Source: USA TODAY
The small bomb exploded inside the courtyard of the motherhouse just moments after Sister Maria Hanna received an anonymous phone call warning her to get her nuns out of the area.
The recent attack on the Immaculate Virgin convent was nothing new. By Hanna's count, it was the 20th time the convent in the nearby northern city of Mosul had come under attack since the start of the war.
"One time it was an RPG (rocket-propelled grenade)," said Hanna, ticking off the litany of attacks against the convent that has been her home for 52 years. "One time a car bomb exploded just outside the motherhouse. One time they set fire to a propane can and left it in front of our gate."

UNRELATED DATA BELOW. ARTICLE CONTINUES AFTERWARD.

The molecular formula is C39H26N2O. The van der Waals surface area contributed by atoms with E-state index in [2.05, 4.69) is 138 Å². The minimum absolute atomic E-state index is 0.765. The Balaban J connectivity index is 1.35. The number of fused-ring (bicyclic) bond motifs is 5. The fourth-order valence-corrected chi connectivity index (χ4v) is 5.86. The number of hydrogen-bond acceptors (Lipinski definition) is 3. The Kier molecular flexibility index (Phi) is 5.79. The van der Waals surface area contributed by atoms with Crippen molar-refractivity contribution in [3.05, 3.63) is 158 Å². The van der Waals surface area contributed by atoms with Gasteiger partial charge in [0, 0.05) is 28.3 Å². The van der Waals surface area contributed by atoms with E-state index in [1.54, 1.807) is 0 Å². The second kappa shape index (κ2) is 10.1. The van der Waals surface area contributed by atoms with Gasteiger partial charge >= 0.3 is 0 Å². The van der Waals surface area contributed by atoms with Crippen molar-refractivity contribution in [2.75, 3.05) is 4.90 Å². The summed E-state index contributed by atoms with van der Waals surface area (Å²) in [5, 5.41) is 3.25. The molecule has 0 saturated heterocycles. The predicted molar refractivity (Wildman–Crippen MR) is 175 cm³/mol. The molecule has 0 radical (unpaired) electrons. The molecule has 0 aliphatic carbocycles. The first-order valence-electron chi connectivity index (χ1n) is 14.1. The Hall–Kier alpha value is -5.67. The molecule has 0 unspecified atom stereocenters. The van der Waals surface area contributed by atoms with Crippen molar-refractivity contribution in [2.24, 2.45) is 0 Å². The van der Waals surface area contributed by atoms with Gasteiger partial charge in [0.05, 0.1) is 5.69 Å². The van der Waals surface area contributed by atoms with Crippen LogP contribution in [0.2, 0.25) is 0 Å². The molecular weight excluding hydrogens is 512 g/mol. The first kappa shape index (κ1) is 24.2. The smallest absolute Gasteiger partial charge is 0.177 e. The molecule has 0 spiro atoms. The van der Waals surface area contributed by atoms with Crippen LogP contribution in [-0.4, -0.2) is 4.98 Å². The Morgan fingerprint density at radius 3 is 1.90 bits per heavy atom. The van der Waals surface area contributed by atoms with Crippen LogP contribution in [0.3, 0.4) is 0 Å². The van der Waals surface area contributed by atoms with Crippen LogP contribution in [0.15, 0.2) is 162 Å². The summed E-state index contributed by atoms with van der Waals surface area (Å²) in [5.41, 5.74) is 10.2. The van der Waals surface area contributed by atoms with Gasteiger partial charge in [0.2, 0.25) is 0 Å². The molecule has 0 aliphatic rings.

The attacks in Mosul reflect how daily life remains tenuous for many Christians in Iraq, where complex and long-lasting religious conflicts and sectarian violence among Muslim militants persist despite improving security.